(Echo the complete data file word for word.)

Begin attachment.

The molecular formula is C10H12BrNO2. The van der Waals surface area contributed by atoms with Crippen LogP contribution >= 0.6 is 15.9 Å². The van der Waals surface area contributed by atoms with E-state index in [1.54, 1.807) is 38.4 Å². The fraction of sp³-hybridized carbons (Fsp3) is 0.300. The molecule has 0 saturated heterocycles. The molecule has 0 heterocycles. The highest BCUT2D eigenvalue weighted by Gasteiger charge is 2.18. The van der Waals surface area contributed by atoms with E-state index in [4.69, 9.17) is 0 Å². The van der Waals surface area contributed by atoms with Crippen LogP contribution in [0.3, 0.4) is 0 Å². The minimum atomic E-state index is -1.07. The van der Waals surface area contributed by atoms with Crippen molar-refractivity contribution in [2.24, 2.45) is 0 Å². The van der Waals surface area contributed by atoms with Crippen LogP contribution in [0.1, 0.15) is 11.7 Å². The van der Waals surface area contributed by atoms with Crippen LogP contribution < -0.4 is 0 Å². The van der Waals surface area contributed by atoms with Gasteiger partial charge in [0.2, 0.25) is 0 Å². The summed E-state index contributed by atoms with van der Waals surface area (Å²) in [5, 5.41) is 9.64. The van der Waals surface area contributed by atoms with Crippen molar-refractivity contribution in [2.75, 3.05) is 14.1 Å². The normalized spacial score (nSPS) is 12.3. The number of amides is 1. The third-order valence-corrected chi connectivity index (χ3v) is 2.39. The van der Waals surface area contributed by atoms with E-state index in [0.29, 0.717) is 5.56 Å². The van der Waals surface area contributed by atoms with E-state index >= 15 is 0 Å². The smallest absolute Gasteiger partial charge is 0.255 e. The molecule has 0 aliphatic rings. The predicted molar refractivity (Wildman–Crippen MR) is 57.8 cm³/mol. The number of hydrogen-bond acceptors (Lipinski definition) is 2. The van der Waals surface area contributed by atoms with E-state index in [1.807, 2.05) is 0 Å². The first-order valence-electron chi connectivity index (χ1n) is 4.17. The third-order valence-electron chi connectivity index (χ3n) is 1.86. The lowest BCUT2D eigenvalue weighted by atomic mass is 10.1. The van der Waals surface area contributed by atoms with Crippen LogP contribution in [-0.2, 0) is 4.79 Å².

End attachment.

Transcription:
The molecular formula is C10H12BrNO2. The van der Waals surface area contributed by atoms with Crippen LogP contribution >= 0.6 is 15.9 Å². The van der Waals surface area contributed by atoms with E-state index in [1.54, 1.807) is 38.4 Å². The fraction of sp³-hybridized carbons (Fsp3) is 0.300. The molecule has 0 saturated heterocycles. The molecule has 0 heterocycles. The highest BCUT2D eigenvalue weighted by Gasteiger charge is 2.18. The van der Waals surface area contributed by atoms with E-state index in [4.69, 9.17) is 0 Å². The van der Waals surface area contributed by atoms with Crippen LogP contribution in [0.3, 0.4) is 0 Å². The minimum atomic E-state index is -1.07. The van der Waals surface area contributed by atoms with Crippen molar-refractivity contribution in [2.24, 2.45) is 0 Å². The van der Waals surface area contributed by atoms with Crippen LogP contribution in [0.1, 0.15) is 11.7 Å². The van der Waals surface area contributed by atoms with Crippen LogP contribution < -0.4 is 0 Å². The van der Waals surface area contributed by atoms with Gasteiger partial charge in [0.2, 0.25) is 0 Å². The summed E-state index contributed by atoms with van der Waals surface area (Å²) in [5, 5.41) is 9.64. The van der Waals surface area contributed by atoms with Crippen molar-refractivity contribution in [2.75, 3.05) is 14.1 Å². The normalized spacial score (nSPS) is 12.3. The number of amides is 1. The third-order valence-corrected chi connectivity index (χ3v) is 2.39. The van der Waals surface area contributed by atoms with E-state index in [0.29, 0.717) is 5.56 Å². The van der Waals surface area contributed by atoms with E-state index >= 15 is 0 Å². The smallest absolute Gasteiger partial charge is 0.255 e. The molecule has 0 aliphatic rings. The predicted molar refractivity (Wildman–Crippen MR) is 57.8 cm³/mol. The number of hydrogen-bond acceptors (Lipinski definition) is 2. The van der Waals surface area contributed by atoms with E-state index in [1.807, 2.05) is 0 Å². The first-order valence-electron chi connectivity index (χ1n) is 4.17. The third-order valence-electron chi connectivity index (χ3n) is 1.86. The lowest BCUT2D eigenvalue weighted by atomic mass is 10.1. The van der Waals surface area contributed by atoms with Crippen LogP contribution in [-0.2, 0) is 4.79 Å².